Further studies by Mark Moss and team have found memory enhancements of up to an amazing 75% from diffusion of rosemary essential oil. [6]

Now if you are asking “How is it even possible that an aroma can enhance memory?” – well, that’s a great question. Here’s a fascinating quote from one of the scientific papers referenced: “Volatile compounds (e.g. terpenes) may enter the blood stream by way of the nasal or lung mucosa. Terpenes are small organic molecules which can easily cross the blood-brain barrier and therefore may have direct effects in the brain by acting on receptor sites or enzyme systems.” [5]

Terpenes are primary components of essential oils and are often strong smelling, responsible for a diverse array of natural aromas. It’s also been found that 1,8-cineole enters the bloodstream of mammals after inhalation or ingestion. [7]

I’m interested to know if anyone uses rosemary as a memory enhancer. Maybe you could take some with you next time you have an examination and see if it helps with recall? One last tidbit to inspire you further:Lavender. In a 1998 study published in the International Journal of Neuroscience, rosemary was found to increase alertness but lavender was found not only to increase alertness but also to increase accuracy in math tests! [8] The way this is going, I can sense the possibility of a magical custom oil blend for total recall! ;)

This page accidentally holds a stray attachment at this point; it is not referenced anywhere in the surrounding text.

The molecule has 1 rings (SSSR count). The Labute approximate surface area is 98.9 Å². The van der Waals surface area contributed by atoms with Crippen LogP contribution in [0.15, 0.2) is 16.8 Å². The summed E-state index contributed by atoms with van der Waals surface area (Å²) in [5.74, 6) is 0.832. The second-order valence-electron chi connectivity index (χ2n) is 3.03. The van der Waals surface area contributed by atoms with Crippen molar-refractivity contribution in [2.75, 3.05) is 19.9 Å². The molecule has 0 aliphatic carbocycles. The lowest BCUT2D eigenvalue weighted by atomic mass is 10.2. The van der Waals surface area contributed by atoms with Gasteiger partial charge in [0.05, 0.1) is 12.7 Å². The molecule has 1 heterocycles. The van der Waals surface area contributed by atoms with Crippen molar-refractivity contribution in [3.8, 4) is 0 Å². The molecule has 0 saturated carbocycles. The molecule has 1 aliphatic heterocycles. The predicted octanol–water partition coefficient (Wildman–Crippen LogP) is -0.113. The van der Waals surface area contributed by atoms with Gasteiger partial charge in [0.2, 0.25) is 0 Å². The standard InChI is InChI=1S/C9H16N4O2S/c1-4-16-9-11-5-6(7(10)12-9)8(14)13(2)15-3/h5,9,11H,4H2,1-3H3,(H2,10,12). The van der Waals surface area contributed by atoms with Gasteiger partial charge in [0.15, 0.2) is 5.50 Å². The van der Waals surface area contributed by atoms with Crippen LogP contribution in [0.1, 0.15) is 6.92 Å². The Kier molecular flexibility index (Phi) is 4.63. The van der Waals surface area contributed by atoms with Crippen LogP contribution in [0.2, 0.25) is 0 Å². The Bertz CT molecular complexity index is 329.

Rosemary is very easy to grow in many gardens and will provide an abundant supply – almost too abundant! Just the other day when paying a Christmas visit to my family, I cut a few sprigs from my Dad’s organic rosemary bush (rosemary is an evergreen!), left them on a radiator to dry for a few days and then put the needle-like leaves in a jar, ready for use in the kitchen whenever required. So aromatic… and much better than the store-bought stuff I had before!

Another thought that springs to mind from this – here we have yet another example of an ancient herbal lore that has been validated by modern experiments. This happens again and again – and yet still the remarkable herbals, lost treasures of the ancient world are considered spurious by modern medicine. If an herb has been in use for a thousand years for a condition, it should be considered probable that there is something to it. When are we going to catch up with ancient knowledge? Let’s hope soon – while there is still some untarnished, un-GMO-ed nature left…

This scientific discovery was brought to our attention by the remarkable Robert Tisserand, whose work on essential oils is considered by many to be among the very finest. Check out his original pages reporting on the memory effects of Rosemary here http://roberttisserand.com/2013/04/new-rosemary-memory-research/ – and here http://roberttisserand.com/2012/03/rosemary-boosts-brain-power/